Google’s Chrome browser has gained the ability to generate real-time captions, allowing users to view captions on pretty much any video or audio content, whether it’s on the web or stored on a local hard drive.
Live Captions is technically an accessibility feature and should come in handy for anyone with hearing difficulties. But a lot of people also just like reading what’s being said on a video.
The live captioning feature has been available on devices like Google’s Pixel phones and Samsung’s Galaxy S20 since last year.
SEE: Managing and troubleshooting Android devices checklist (TechRepublic Premium)
Google says real-time captions can be generated for social and video sites, podcasts, and radio content. But just as importantly, the feature also works for local audio and video files saved on a hard drive – that is, the Live Caption feature works offline. You just need to play the files in Chrome.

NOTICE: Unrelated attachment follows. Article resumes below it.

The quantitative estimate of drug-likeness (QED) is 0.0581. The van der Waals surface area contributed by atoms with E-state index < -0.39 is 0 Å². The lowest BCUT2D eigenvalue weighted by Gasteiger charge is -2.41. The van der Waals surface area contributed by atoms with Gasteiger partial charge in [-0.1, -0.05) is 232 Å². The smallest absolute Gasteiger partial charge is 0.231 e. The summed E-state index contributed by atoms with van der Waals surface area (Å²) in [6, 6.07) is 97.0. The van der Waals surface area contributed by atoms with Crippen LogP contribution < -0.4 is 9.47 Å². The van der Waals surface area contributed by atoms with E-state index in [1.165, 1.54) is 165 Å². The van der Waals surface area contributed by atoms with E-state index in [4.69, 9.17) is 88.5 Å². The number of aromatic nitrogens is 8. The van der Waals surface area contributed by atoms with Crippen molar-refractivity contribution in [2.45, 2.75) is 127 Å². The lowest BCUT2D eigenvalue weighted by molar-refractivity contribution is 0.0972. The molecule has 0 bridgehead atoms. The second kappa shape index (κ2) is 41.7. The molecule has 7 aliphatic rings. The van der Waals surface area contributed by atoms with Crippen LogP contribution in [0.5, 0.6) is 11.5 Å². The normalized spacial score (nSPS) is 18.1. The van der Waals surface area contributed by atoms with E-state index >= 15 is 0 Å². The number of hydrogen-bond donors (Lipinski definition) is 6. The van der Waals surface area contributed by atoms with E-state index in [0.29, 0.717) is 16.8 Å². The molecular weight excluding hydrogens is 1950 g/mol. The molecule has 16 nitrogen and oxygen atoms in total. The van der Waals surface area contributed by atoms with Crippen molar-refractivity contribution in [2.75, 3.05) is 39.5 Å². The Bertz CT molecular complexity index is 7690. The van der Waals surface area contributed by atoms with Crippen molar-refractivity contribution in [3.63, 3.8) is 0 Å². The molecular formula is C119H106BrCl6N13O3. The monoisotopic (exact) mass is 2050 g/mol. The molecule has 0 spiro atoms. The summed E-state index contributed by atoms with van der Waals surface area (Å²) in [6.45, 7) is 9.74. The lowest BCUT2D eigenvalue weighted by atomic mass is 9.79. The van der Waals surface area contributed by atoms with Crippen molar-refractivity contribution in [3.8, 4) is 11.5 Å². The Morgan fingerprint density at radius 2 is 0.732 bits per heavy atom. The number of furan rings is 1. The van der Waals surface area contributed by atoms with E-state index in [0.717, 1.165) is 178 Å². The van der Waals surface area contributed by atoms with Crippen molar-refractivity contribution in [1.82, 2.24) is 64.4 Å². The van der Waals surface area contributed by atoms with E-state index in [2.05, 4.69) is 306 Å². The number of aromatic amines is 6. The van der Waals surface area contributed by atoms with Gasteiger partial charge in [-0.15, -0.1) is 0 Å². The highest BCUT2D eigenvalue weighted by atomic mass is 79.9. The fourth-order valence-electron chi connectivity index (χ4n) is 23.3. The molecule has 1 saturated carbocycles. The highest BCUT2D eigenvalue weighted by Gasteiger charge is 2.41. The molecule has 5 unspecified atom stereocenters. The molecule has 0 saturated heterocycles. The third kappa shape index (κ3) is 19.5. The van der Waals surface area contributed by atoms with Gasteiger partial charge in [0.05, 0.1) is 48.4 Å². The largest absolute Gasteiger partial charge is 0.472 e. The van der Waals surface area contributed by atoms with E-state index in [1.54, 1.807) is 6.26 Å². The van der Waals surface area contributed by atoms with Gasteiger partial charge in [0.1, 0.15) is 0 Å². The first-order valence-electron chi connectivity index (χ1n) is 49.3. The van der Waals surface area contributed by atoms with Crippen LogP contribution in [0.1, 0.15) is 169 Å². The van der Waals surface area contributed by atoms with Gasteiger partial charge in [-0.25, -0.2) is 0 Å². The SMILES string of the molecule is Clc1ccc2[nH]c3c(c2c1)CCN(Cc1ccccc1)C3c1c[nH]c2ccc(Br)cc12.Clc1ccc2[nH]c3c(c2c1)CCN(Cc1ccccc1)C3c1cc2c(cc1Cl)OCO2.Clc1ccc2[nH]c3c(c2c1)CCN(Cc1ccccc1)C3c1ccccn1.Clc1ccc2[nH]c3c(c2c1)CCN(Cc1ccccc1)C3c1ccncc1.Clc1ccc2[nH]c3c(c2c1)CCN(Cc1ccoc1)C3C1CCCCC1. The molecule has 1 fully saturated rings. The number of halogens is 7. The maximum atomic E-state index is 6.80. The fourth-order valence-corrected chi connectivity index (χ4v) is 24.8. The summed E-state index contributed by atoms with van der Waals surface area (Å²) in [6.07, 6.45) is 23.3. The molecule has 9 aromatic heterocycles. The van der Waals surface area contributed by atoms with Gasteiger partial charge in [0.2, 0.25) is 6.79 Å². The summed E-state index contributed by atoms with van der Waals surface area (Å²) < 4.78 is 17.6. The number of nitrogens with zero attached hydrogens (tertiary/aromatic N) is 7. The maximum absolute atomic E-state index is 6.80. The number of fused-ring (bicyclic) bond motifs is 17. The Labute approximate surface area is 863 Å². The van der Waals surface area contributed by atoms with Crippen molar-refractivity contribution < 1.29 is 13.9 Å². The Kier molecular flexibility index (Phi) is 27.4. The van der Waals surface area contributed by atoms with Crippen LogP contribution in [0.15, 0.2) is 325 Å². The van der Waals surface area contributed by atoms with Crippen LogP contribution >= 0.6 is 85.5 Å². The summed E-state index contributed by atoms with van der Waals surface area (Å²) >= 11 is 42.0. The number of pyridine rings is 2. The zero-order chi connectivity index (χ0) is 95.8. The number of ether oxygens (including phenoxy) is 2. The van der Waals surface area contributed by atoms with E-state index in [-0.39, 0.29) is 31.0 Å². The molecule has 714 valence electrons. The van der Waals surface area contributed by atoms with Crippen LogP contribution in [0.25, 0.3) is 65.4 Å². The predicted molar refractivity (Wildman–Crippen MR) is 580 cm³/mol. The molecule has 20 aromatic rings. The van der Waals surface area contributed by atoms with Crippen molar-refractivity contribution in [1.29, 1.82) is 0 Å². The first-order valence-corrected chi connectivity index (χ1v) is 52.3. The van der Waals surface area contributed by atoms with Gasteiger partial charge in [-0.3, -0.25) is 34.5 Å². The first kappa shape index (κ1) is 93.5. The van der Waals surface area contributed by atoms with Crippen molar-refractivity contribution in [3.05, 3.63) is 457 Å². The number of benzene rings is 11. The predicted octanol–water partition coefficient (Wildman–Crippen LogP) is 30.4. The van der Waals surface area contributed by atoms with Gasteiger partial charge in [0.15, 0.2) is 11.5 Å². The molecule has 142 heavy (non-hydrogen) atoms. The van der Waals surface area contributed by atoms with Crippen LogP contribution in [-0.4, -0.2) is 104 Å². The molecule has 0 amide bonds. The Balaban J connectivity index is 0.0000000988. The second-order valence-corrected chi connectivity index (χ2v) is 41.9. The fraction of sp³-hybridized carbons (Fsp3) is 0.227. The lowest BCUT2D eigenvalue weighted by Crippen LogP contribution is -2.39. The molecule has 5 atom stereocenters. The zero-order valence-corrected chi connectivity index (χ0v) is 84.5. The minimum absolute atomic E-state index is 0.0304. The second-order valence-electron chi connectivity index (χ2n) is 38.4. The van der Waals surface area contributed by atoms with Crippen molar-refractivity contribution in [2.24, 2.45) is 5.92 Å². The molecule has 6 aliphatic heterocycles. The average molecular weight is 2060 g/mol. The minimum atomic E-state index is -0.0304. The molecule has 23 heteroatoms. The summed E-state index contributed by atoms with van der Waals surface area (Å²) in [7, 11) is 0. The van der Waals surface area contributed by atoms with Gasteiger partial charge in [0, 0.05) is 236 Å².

To turn on Live Caption, you need to go to Settings and click on Advanced in the left menu. The feature can be enabled from the Accessibility panel.
Chrome downloads a small speech recognition file. The next time any audio or video containing spoken text is played, a box appears at the bottom of the screen displaying text as if someone is typing at the speed of speech.
It’s really quite impressive and useful. Chrome’s live-captioned text appears at about the same pace as YouTube’s closed captioning option for this video of Linus Torvalds giving a tour of his home office. Other more widely viewed videos on YouTube offer closed captions that appear before a sentence is spoken.
Zoom recently offered its live captioning service to free accounts, but hasn’t rolled it out to all users yet and the feature needs to be requested. Until then, Chrome’s live captioning might do the trick.
Google notes that the captions are created on-device, so that any private local video and audio files you want to be captioned aren’t being processed in Google’s cloud.
Live Caption is available on Chrome 89, the latest version of Google’s browser for Windows, Mac and Linux. It’s coming to ChromeOS, but there’s no mention of live captioning for Chrome on iOS.